The last week was pretty volatile for the stock market as major indices such as the S&ampP 500, Nasdaq, and Dow Jones fell by 4.8%, 5.1%, and 4.5%, respectively in the past five trading sessions.

Silicon Valley Bank (NASDAQ: SIVB) dominated the headlines for all the wrong reasons. Silicon Valley Bank, or SVB, the backbone of the start-up ecosystem in the U.S., just collapsed. But what exactly happened?

SVB ended 2021 with more than $180 billion in deposits which it invested in long-duration fixed-income securities such as mortgages. This strategy caused an asset-liability mismatch and exposed SVB to interest rate risk as bond yields moved higher.

In the last few months, the demand for bank withdrawals gained pace, which meant SVB had to sell its investments at a loss.

SVB reported a loss of $1.8 billion on its bond portfolio, as $80 billion worth of bonds had a yield of just 1.5%.SVB collapsed because it had the highest-risk deposit base along with the lowest bank-loan to deposit ratio among U.S banking peers.

More than 50% of VC-backed start-ups in the U.S. have a banking relationship with SVB. But 97% of total deposits totaling $160 billion remain uninsured. 

Garry Tan, the CEO of Y Combinator, called the fallout an "extinction-level event for startups". The collapse was the largest in the U.S. banking sector since the financial crisis of 2008. 

SVB was among the top-20 banks in the U.S. and the possibility of contagion dragged several other bank stocks lower.

In addition to the extensive coverage of this saga lets see what else can investors expect in the next few days.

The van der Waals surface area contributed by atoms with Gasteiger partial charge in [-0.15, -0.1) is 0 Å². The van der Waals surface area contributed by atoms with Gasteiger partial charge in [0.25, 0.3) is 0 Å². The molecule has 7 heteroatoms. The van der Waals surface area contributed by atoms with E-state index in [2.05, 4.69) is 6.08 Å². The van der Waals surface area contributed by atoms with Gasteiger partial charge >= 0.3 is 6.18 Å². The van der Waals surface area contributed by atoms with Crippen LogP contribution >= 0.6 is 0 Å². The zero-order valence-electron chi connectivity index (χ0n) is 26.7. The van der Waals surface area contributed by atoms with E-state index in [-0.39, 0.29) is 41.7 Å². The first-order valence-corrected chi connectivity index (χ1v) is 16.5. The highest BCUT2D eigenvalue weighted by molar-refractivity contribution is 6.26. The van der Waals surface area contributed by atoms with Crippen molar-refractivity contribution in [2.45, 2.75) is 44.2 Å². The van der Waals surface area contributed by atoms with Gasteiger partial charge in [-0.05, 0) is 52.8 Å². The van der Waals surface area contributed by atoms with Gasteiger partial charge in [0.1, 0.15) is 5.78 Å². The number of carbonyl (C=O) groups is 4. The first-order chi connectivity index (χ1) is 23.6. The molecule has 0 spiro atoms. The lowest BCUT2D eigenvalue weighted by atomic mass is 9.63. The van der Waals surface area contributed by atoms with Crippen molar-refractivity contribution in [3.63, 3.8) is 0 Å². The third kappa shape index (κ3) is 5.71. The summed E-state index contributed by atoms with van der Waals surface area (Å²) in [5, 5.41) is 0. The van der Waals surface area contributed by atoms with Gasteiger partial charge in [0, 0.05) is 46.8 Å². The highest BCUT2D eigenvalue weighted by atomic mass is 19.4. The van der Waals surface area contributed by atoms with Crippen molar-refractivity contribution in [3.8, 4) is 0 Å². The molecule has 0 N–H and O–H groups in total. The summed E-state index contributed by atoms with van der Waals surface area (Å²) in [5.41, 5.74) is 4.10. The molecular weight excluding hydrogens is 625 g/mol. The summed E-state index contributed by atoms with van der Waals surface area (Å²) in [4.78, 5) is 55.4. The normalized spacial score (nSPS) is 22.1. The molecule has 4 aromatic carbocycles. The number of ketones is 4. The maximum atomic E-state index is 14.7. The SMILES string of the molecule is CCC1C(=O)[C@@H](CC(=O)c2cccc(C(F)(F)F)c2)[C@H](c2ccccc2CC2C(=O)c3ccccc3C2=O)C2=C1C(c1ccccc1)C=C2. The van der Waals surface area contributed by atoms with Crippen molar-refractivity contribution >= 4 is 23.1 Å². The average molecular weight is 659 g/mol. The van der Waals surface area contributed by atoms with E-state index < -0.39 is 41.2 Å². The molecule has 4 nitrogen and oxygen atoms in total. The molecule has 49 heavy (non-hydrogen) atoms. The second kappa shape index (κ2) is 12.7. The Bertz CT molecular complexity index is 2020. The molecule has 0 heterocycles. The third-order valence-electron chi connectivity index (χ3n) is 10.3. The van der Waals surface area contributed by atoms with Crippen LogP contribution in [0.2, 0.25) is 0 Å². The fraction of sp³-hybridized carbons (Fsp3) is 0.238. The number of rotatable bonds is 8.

All eyes on the inflation report

Next week, weU+02019ll be receiving the latest reports on inflation in the United States. The Consumer Price Index (CPI) for February is due on Tuesday and is expected to show a likely increase of 0.4% in consumer prices compared to JanuaryU+02019s 0.5% gain. On a yearly basis, prices are projected to have risen 6.2%, a slight deceleration from JanuaryU+02019s rate of 6.4%.

Following this, the Producer Price Index (PPI), which tracks inflation from the standpoint of goods manufacturers and wholesalers, will be released on Wednesday. The projected rise for last monthU+02019s producer prices is 0.3%, lower than JanuaryU+02019s stronger-than-expected gain of 0.7%. On an annual basis, producer prices are likely to have gone up by 5.7%, which is a slight deceleration compared to JanuaryU+02019s 6% gain, and a considerable difference from March 2020U+02019s 40-year high of 11.7%.


Retail sales and consumer spending

The U.S. Census Bureau and the University of Michigan are set to release key economic indicators this week. On Wednesday, the Census Bureau will unveil retail sales figures for February, providing insights into the state of consumer spending.

Retail sales, which are not adjusted for inflation, are expected to show a modest increase of 0.2% from the previous month, following a robust 3% gain in January. Despite the slowdown in the economy, consumer spending has remained resilient thanks to high nominal wage gains, a tight labor market, and excess savings accumulated during the pandemic.

On Friday, the University of Michigan will release its preliminary March reading of the Consumer Sentiment Index (MCSI), which gauges consumer confidence in the U.S. The index reading is expected to rise to 67.5 from 67 in February, marking the highest reading since December 2021. 

The rebound in consumer sentiment has been noticeable in recent months after hitting an all-time low of 50 in June 2021, surpassing previous record lows set during the Great Recession and the stagflationary era of the 1970s and early 1980s.

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